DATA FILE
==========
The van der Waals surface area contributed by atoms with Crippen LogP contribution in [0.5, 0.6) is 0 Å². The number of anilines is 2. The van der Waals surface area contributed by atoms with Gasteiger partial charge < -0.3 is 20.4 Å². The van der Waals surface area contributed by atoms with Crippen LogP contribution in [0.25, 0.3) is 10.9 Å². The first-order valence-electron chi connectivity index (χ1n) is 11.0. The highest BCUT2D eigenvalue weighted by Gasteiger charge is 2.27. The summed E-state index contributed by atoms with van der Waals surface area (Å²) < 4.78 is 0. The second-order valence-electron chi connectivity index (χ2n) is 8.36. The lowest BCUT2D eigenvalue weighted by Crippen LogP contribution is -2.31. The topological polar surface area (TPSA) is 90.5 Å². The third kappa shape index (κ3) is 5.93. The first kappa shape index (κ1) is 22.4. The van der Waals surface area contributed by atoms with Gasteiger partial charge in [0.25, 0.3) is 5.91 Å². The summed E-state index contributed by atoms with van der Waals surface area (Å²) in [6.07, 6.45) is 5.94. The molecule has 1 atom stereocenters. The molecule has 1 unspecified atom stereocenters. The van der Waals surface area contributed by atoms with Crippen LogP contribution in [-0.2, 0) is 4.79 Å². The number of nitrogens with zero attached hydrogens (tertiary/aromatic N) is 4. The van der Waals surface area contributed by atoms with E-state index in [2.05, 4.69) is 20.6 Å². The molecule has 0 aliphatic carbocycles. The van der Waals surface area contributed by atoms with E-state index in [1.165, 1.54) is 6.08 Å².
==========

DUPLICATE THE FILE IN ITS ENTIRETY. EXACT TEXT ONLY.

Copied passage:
The van der Waals surface area contributed by atoms with Crippen LogP contribution in [0.5, 0.6) is 0 Å². The number of anilines is 2. The van der Waals surface area contributed by atoms with Gasteiger partial charge < -0.3 is 20.4 Å². The van der Waals surface area contributed by atoms with Crippen LogP contribution in [0.25, 0.3) is 10.9 Å². The first-order valence-electron chi connectivity index (χ1n) is 11.0. The highest BCUT2D eigenvalue weighted by Gasteiger charge is 2.27. The summed E-state index contributed by atoms with van der Waals surface area (Å²) < 4.78 is 0. The second-order valence-electron chi connectivity index (χ2n) is 8.36. The lowest BCUT2D eigenvalue weighted by Crippen LogP contribution is -2.31. The topological polar surface area (TPSA) is 90.5 Å². The third kappa shape index (κ3) is 5.93. The first kappa shape index (κ1) is 22.4. The van der Waals surface area contributed by atoms with Gasteiger partial charge in [0.25, 0.3) is 5.91 Å². The summed E-state index contributed by atoms with van der Waals surface area (Å²) in [6.07, 6.45) is 5.94. The molecule has 1 atom stereocenters. The molecule has 1 unspecified atom stereocenters. The van der Waals surface area contributed by atoms with Crippen LogP contribution in [-0.2, 0) is 4.79 Å². The number of nitrogens with zero attached hydrogens (tertiary/aromatic N) is 4. The van der Waals surface area contributed by atoms with E-state index in [2.05, 4.69) is 20.6 Å². The molecule has 0 aliphatic carbocycles. The van der Waals surface area contributed by atoms with E-state index in [1.165, 1.54) is 6.08 Å².